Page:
Manuel José Portugal 1996
Augusto Inácio Portugal 1996-99
Nelo Vingada Portugal 1999-03
 
Name Nationality Years
Anatoliy Byshovets Russia 2003
Manuel Cajuda Portugal 2003–04
Mariano Barreto Portugal 2004–05
Juca Portugal 2005
Paulo Bonamigo Brazil 2005–06
Ulisses Morais Portugal 2006–07
Alberto Pazos Spain 2007
Sebastião Lazaroni Brazil 2007–08
Lori Sandri Brazil 2008–09
Carlos Carvalhal Portugal 2009
Mitchell van der Gaag Netherlands 2009-10
Pedro Martins Portugal 2010–present

National and European Competitions

League and Cup Competition History

Season Division Position Pl. W D L GS GA P Cup of Portugal League Cup Europe Notes
1973-1974 2D 5 38 18 6 14 69 54 42 5th Round First Season
1974-1975 2D 4 38 20 9 9 73 38 49 3rd Round
1975-1976 2D 4 38 16 13 9 48 32 45 5th Round
1976-1977 2D 1 30 18 7 5 47 18 43 2nd Round Champion of II Division (Promoted)
1977-1978 1D 12 30 8 7 15 22 45 23 5th Round
1978-1979 1D 10 30 11 5 14 36 37 27 2nd Round
1979-1980 1D 11 30 9 8 13 25 37 26 Semi-Final
1980-1981 1D 15 30 7 9 14 33 46 23 2nd Round Relegated
1981-1982 2D 1 30 18 6 6 55 23 42 5th Round Champion of II Division (Promoted)
1982-1983 1D 14 30 8 9 13 26 38 25 3rd Round Relegated
1983-1984 2D 2 30 16 11 3 51 19 43 3rd Round
1984-1985 2D 1 30 23 5 2 64 15 51 Quarter-Final Promoted
1985-1986 1D 12 30 8 6 16 26 50 22 4th Round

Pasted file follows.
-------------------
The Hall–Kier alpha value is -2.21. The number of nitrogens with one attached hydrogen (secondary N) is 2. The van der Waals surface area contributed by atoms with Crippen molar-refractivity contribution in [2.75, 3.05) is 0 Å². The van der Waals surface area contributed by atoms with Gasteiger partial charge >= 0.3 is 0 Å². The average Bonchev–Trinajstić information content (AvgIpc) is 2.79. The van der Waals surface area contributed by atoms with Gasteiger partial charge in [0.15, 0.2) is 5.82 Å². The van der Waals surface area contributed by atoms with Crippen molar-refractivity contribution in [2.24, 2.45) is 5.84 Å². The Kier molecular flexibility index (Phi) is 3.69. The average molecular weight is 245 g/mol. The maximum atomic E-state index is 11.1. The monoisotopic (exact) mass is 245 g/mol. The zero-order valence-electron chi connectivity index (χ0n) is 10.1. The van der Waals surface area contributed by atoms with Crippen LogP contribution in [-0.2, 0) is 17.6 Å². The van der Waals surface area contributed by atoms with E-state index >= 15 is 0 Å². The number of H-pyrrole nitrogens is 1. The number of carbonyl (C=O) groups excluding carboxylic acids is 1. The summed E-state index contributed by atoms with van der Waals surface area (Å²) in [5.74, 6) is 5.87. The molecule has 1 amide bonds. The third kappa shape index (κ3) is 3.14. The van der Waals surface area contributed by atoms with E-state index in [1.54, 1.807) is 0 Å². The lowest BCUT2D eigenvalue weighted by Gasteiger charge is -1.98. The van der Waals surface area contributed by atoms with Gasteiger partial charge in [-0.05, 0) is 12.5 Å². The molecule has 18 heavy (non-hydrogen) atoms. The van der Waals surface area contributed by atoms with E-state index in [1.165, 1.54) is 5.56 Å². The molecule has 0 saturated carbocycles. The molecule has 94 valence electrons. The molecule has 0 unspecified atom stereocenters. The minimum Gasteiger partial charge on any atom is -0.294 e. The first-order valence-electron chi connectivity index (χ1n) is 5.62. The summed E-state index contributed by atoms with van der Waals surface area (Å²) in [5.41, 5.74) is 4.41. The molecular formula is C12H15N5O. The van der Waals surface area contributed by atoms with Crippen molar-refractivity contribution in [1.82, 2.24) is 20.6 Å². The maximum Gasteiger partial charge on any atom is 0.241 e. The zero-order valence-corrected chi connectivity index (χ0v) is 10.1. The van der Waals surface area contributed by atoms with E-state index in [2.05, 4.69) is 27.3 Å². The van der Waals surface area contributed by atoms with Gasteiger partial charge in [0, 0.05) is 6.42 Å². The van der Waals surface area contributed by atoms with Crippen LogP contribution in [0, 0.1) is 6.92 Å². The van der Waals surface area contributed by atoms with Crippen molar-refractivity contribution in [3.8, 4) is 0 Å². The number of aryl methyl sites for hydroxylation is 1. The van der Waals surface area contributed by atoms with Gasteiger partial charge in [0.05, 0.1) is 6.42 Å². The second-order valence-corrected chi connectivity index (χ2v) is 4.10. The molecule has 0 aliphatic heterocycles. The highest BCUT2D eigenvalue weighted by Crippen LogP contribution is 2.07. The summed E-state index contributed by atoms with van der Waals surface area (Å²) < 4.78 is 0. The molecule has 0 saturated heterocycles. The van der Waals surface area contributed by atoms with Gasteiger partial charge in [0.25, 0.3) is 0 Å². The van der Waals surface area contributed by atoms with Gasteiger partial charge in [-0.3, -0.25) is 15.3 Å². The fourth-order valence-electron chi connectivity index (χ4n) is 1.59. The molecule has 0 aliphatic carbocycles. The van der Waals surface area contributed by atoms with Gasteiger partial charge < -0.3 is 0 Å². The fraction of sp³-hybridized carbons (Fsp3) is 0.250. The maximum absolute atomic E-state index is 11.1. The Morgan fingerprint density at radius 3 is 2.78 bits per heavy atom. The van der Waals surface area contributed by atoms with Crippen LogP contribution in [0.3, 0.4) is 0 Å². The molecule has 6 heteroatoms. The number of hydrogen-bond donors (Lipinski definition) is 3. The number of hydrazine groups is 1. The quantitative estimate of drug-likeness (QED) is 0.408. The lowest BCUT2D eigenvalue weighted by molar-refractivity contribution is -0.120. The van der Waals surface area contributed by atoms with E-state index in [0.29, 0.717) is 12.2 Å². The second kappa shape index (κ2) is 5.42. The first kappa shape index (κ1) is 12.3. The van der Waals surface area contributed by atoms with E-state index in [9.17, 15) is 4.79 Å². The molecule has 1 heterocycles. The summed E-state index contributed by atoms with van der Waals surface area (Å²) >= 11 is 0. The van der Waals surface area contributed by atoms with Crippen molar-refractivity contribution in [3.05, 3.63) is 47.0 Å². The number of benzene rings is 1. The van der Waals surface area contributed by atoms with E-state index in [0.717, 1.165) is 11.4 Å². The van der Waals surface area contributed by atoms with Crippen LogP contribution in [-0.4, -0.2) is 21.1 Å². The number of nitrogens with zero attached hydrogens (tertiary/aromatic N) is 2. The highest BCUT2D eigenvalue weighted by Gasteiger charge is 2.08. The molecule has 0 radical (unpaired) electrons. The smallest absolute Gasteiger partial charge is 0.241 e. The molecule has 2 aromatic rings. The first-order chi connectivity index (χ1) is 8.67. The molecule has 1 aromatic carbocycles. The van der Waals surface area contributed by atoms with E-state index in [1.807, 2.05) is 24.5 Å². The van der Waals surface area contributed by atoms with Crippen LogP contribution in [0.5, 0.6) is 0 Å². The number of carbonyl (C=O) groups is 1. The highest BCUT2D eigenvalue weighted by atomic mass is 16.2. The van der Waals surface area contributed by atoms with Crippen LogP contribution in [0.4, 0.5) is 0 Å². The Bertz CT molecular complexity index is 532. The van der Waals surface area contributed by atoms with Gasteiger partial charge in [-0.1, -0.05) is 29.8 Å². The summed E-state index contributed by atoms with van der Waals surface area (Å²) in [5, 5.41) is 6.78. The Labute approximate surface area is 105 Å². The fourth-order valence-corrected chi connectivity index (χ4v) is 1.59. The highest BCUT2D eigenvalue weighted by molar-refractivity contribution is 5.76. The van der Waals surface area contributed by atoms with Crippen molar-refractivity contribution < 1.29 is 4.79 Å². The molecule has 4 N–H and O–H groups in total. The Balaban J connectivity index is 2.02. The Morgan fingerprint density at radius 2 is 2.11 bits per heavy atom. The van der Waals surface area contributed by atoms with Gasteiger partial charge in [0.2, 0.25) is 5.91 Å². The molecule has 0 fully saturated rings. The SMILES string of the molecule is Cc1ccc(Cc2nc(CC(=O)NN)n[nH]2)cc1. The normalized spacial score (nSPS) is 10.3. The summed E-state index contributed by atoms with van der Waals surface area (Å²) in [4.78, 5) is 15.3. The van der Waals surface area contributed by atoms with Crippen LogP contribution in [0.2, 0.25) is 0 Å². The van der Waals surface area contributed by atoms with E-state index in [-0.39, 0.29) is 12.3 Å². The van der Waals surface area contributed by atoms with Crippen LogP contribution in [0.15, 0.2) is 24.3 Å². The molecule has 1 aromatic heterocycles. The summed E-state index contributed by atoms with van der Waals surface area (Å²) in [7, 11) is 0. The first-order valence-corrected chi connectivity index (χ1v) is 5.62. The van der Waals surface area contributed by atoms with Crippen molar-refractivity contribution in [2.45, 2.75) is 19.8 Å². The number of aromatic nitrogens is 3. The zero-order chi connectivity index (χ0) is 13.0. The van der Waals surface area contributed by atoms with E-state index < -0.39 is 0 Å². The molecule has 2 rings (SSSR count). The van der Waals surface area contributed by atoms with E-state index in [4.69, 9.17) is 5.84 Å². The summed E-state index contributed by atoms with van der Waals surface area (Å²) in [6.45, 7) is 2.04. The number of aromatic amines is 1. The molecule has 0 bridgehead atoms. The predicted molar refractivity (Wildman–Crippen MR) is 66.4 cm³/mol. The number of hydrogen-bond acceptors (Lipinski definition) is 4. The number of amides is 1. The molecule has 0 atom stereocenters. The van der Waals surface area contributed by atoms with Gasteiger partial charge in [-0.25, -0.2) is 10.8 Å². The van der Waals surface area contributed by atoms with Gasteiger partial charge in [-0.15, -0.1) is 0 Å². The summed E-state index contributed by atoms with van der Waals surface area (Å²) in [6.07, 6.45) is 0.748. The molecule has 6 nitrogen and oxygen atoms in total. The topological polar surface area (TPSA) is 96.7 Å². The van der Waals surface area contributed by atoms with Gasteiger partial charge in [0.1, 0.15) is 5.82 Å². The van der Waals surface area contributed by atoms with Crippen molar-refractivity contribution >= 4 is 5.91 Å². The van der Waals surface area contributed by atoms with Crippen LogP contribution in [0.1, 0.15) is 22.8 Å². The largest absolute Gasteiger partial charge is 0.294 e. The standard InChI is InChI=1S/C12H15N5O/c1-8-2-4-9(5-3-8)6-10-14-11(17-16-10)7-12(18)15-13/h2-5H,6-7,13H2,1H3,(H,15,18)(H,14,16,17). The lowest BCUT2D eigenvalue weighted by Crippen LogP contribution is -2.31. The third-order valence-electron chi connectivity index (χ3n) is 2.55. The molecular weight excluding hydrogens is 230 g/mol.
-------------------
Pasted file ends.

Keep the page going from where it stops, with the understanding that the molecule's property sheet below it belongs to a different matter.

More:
1986-1987 1D 12 30 9 7 14 34 49 25 3rd Round
1987-1988 1D 9 38 11 17 10 36 37 39 6th Round
1988-1989 1D 12 38 10 15 13 40 41 35 5th Round
1989-1990 1D 10 34 7 15 12 25 38 29 4rd Round
1990-1991 1D 10 38 12 10 16 37 48 34 6th Round
1991-1992 1D 7 34 12 11 11 40 38 35 4th Round
1992-1993 1D 5 34 15 7 12 56 48 37 4th Round
1993-1994 1D 5 34 13 12 9 45 40 38 5th Round Uefa Cup 1st Round
1994-1995 1D 7 34 12 11 11 41 45 35 Final Uefa Cup 2nd Round
1995-1996 1D 9 34 12 7 15 39 53 43 Quarter-Final
1996-1997 1D 8 34 13 8 13 39 38 47 5th Round
1997-1998 1D 5 34 16 8 10 44 35 56 5th Round
1998-1999 1D 10 34 10 11 13 44 45 41 Quarter-Final Uefa Cup 1st Round
1999-2000 1D 6 34 13 11 10 42 36 50 4th Round
2000-2001 1D 11 34 12 7 15 34 37 43 Final
2001-2002 1D 6 34 17 5 12 48 35 56 Semi-Final Uefa Cup 1st Round
2002-2003 1D 7 34 13 5 16 36 48 44 4th Round
2003-2004 1D 6 34 12 12 10 35 33 48 5th Round
2004-2005 1D 7 34 12 13 9 39 32 49 Quarter-Final Uefa Cup 1st Round
2005-2006 1D 10 34 10 14 10 38 37 44 Quarter-Final
2006-2007 1D 12 30 8 8 14 30 44 32 4th Round
2007-2008 1D 5 30 14 4 12 38 26 46 6th Round 1rd Round
2008-2009 1D 9 30 9 10 11 35 36 37 3rd Round 3rd Round Uefa Cup 1st Round
2009-2010 1D 5 30 11 8 11 42 43 41 3rd Round 2rd Round
2010-2011 1D 9 30 9 8 13 33 32 35 4rd Round 3rd Round Europa League Play-off
2011-2012 1D

European competition history

Season Competition Round Country Club Home Away Aggregate PUC
1993-94 UEFA Cup 1 Belgium Royal Antwerp 2–2 0–2 2–4 1.0
1994-95 UEFA Cup 1 Switzerland Aarau 1–0 0–0 1–0 3.0
2 Italy Juventus 0–1 1–2 1–3
1998-99 UEFA Cup 1 England Leeds United 1–0 (p 1-4) 0–1 1–1 2.0
2001-02 UEFA Cup Q Bosnia and Herzegovina FK Sarajevo 1–0 1–0 2–0 4.0
1 England Leeds United 1–0 0–3 1–3